Many studies detail the link between low self-esteem and substance abuse. Adolescents in particular are susceptible to substance abuse resulting from low self-esteem, while those with high self-esteem are less likely to use drugs or alcohol. But what exactly is self-esteem, and how does it affect whether or not you’ll abuse drugs or alcohol?

What is Self-Esteem?

Self-esteem is one’s sense of personal value. How we feel about ourselves is based in part on our daily experiences: acting, thinking about our actions and considering the way others perceive those actions.

People with high self-esteem know themselves accurately and recognize their own strengths and weaknesses. They trust their decisions and have confidence in themselves and their worth.

People with low self-esteem believe they’re unlovable, incompetent, or unworthy. Characteristics of low self-esteem include:

  • Believing you’re not important
  • Expecting others to humiliate you
  • Not trusting other people
  • Feelings of loneliness and separation from others
  • Being constantly influenced by negative thoughts and feelings
  • Needing constant external positive experiences to overcome negative thoughts and feelings

Low self-esteem reduces your quality of life and can lead to—or be caused by—anxiety, depression, eating disorders and other mental illnesses. It can also lead to substance abuse.

The Link Between Low Self-Esteem and Substance Abuse

The link between low self-esteem and substance abuse is the subject of a large body of research that shows people who have low self-esteem often use drugs or alcohol to feel better about themselves, if only temporarily.

But drugs and alcohol rarely improve your self-esteem. On the contrary, they more often lead to feelings of failure and loss of control, according to a study published in the journal Addictive Behaviors. They can lead you to do things that lower your self-esteem even further.1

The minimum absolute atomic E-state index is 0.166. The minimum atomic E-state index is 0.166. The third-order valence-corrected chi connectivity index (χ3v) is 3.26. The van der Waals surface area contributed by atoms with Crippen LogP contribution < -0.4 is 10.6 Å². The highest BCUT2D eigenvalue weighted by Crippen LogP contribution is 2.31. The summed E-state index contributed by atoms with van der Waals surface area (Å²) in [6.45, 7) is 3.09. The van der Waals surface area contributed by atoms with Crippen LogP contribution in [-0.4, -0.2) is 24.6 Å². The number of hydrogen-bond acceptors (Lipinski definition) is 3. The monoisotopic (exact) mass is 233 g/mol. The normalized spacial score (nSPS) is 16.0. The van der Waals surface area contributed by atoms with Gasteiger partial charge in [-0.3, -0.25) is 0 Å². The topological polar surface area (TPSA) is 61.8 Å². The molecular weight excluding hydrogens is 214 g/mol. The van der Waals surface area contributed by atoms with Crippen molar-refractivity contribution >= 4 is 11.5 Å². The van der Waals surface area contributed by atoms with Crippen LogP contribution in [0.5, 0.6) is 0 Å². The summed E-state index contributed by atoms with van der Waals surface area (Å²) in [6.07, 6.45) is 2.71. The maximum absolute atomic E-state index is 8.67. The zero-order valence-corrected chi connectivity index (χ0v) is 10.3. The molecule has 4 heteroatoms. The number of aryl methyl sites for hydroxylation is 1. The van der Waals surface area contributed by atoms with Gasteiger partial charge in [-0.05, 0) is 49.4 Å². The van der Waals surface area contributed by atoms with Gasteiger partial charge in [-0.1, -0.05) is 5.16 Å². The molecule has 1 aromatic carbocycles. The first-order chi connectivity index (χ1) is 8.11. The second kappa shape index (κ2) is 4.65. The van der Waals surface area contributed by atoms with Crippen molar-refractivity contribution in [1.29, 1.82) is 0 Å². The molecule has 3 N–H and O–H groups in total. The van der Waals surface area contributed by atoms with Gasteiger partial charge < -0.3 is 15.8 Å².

Self-Esteem and Depression

The Substance Abuse and Mental Health Services Administration stresses that low self-esteem often co-occurs with depression.2 Depression itself is a factor for substance abuse, and the link between low self-esteem and substance abuse may be due in part to feelings of depression.

Seeking help for depression can dramatically improve your quality of life—and your self-esteem—and reduce your risk of a substance use disorder.

How to Improve Your Self-Esteem

Man writing at a desk

Increasing your self-esteem can improve your life and reduce your risk of developing a substance use disorder. Here are a few things you can do each day to help improve the way you feel about yourself.

  • Take good care of yourself. Treating yourself well can help you feel better about yourself. Eat healthy food, exercise and practice good hygiene.
  • Have fun. Spend time doing things you enjoy to improve your mood and your feelings about yourself. Make a list of things you like to do, and make a point to do at least one of them every day.
  • Use your talents and abilities. Put your talents and abilities to work to improve your self-esteem. Maybe you’re artistic, or musical or athletic. Maybe you’re a good writer, or you’re funny or you’re good at organizing. Whatever your skills, use them.
  • Spend time with the right people. Toxic relationships can do a number on your self-esteem. Surround yourself with people who make you feel good about yourself, and dump the people in your life who make you feel bad about yourself.
  • Surround yourself with beauty. Do your best to make your home a special place that reflects who you are. Make it a place where you feel unique, comfortable and in control.

Break the Link

The link between low self-esteem and substance abuse can be broken if you take steps to raise your self-esteem. Getting professional help for both low self-esteem and substance abuse can help you avoid addiction and dependence and improve your quality of life.